The healthy crop of new airliner orders announced by Boeing during July’s Farnborough International Air Show made a big impact on U.S. trade figures. New Department of Commerce data on manufactured durable goods revealed that orders announced at the biennial show for at least 228 new Boeing aircraft saw total orders in this sector rise by 22.6 percent in July to total $300.1 billion.
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Final assembly of the Boeing 787-10, the newest and longest member of the Dreamliner family of airplanes, will take place exclusively in North Charleston, S.C., the manufacturer announced today.
Pratt & Whitney has enlisted IBM to improve the engine fleet management and health “solutions” the engine company offers its customers. Pratt, with IBM’s help, plans to broaden its current engine performance monitoring capabilities.
Boeing’s centerpiece display at the show, the 787-9 not only represents a revolution in technology, but perhaps more important, it embodies a validation of the company’s decision a year and a half ago to reorganize its management structure to segregate airplane development from production.
Exelis (Chalet C4A) has received processor qualification designation from Boeing for its composite design and manufacturing center in Salt Lake City, Utah. The qualification, achieved after a technical review against six Boeing specifications (BAC5578 and BAC5317-1 through -5), designates Exelis as an approved supplier of advanced, composite-structures to the Boeing supply chain.
Boeing Commercial Airplanes has finally reached a period of stability after several years of struggle with the 787 Dreamliner and a three-year period in which it executed 15 production-rate increases across its product line, according to senior v-p and general manager of airplane programs Pat Shanahan.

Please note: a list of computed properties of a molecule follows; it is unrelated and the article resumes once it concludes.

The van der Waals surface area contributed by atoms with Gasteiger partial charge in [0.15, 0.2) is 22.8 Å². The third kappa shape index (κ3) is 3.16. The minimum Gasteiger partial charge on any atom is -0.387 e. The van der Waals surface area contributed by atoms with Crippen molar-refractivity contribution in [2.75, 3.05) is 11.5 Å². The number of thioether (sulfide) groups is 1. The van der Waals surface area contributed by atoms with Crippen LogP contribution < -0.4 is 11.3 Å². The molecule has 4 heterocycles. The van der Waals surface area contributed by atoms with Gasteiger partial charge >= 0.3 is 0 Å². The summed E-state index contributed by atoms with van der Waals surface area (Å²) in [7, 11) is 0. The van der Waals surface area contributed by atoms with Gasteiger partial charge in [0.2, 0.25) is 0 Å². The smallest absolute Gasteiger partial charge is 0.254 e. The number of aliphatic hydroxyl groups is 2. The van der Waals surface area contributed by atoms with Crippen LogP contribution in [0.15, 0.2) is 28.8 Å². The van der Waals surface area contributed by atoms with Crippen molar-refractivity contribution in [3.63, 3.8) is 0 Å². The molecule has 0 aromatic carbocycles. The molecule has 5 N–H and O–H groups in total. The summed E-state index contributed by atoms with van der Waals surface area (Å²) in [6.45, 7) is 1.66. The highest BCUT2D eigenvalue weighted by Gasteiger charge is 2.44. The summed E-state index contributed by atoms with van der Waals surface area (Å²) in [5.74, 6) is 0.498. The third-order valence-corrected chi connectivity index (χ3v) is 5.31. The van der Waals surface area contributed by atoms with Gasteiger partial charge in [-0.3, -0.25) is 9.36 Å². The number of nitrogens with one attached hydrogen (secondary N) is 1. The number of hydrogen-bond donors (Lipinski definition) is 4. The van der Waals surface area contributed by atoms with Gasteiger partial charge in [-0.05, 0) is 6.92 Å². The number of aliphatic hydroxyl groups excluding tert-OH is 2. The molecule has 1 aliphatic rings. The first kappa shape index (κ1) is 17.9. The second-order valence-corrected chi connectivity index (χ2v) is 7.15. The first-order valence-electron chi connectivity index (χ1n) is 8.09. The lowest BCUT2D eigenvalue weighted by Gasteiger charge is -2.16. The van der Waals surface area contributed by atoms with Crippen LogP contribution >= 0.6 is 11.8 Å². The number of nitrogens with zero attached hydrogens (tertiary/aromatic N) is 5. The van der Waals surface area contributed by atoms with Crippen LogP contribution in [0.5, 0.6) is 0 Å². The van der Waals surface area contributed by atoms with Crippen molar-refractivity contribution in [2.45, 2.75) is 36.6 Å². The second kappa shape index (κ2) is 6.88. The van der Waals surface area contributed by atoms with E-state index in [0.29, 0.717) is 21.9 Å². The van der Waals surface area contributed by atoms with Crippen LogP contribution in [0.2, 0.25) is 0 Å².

Established trends in predicted long-term jetliner requirements will likely continue with little change to the market breakdown by aircraft size, according to latest Boeing 20-year forecast statistics, which were unveiled in London on the eve of the 2014 Farnborough Airshow. Overall, the U.S.
Boeing’s slow-selling 747-8 hasn’t struggled to gain market penetration for a lack of effort on the part of the company’s sales team, or, as program head Eric Lindblad would attest, a lack of ongoing performance improvements or technological innovation. In fact, today’s 747-8 weighs some 9,000 pounds less than the first example Boeing placed into service in 2011 and 2,000 pounds less than airplanes it delivered around a year ago. With further work, the company expects the weight to eventually drop by more than 10,000 pounds.
Lord Corp. (Chalet A33) is here at the Farnborough show as it starts a major expansion push into Europe. At a pre-show briefing at the Royal Aeronautical Society in London the company unveiled a new “aerospace business growth strategy for Europe”–the main focus being the booming fixed-wing airliner sector, as Lord is already active in the helicopter industry in Europe, specializing in noise, vibration and motion-control technologies.
The production system that promises to support a reduction in final assembly times for the Boeing 737 from 10 to 9 days this year should become still more efficient with the introduction of a new automated panel assembly line (PAL) by early 2015. Built by Mukilteo, Washington-based Electroimpact, the PAL fastens stringers to wing skin panels at twice the rate Boeing now can manage using the current process at the 737 plant in Renton, Washington.
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